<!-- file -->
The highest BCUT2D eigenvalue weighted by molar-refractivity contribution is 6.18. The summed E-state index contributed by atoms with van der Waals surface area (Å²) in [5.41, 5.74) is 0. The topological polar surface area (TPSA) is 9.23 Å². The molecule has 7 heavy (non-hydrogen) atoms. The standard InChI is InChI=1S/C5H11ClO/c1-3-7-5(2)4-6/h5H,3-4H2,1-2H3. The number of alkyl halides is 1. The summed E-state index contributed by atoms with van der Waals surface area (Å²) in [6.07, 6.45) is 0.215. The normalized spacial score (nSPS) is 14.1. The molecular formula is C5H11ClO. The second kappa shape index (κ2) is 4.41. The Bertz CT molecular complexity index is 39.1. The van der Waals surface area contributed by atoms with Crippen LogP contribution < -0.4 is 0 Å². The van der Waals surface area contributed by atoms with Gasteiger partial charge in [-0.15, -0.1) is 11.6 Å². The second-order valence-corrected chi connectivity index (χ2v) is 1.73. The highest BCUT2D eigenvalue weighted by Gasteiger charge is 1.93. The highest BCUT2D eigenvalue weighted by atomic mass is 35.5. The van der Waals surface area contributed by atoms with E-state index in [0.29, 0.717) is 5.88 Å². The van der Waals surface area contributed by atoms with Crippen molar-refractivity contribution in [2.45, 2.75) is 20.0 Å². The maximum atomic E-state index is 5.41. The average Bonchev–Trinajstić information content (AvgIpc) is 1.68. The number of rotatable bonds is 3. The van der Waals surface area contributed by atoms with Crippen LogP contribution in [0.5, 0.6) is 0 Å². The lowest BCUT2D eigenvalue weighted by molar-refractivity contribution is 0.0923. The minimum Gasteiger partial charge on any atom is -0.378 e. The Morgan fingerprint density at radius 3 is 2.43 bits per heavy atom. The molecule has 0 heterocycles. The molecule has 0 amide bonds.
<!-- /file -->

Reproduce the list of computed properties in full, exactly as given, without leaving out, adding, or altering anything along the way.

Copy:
The highest BCUT2D eigenvalue weighted by molar-refractivity contribution is 6.18. The summed E-state index contributed by atoms with van der Waals surface area (Å²) in [5.41, 5.74) is 0. The topological polar surface area (TPSA) is 9.23 Å². The molecule has 7 heavy (non-hydrogen) atoms. The standard InChI is InChI=1S/C5H11ClO/c1-3-7-5(2)4-6/h5H,3-4H2,1-2H3. The number of alkyl halides is 1. The summed E-state index contributed by atoms with van der Waals surface area (Å²) in [6.07, 6.45) is 0.215. The normalized spacial score (nSPS) is 14.1. The molecular formula is C5H11ClO. The second kappa shape index (κ2) is 4.41. The Bertz CT molecular complexity index is 39.1. The van der Waals surface area contributed by atoms with Crippen LogP contribution < -0.4 is 0 Å². The van der Waals surface area contributed by atoms with Gasteiger partial charge in [-0.15, -0.1) is 11.6 Å². The second-order valence-corrected chi connectivity index (χ2v) is 1.73. The highest BCUT2D eigenvalue weighted by Gasteiger charge is 1.93. The highest BCUT2D eigenvalue weighted by atomic mass is 35.5. The van der Waals surface area contributed by atoms with E-state index in [0.29, 0.717) is 5.88 Å². The van der Waals surface area contributed by atoms with Crippen molar-refractivity contribution in [2.45, 2.75) is 20.0 Å². The maximum atomic E-state index is 5.41. The average Bonchev–Trinajstić information content (AvgIpc) is 1.68. The number of rotatable bonds is 3. The van der Waals surface area contributed by atoms with Crippen LogP contribution in [0.5, 0.6) is 0 Å². The lowest BCUT2D eigenvalue weighted by molar-refractivity contribution is 0.0923. The minimum Gasteiger partial charge on any atom is -0.378 e. The Morgan fingerprint density at radius 3 is 2.43 bits per heavy atom. The molecule has 0 heterocycles. The molecule has 0 amide bonds.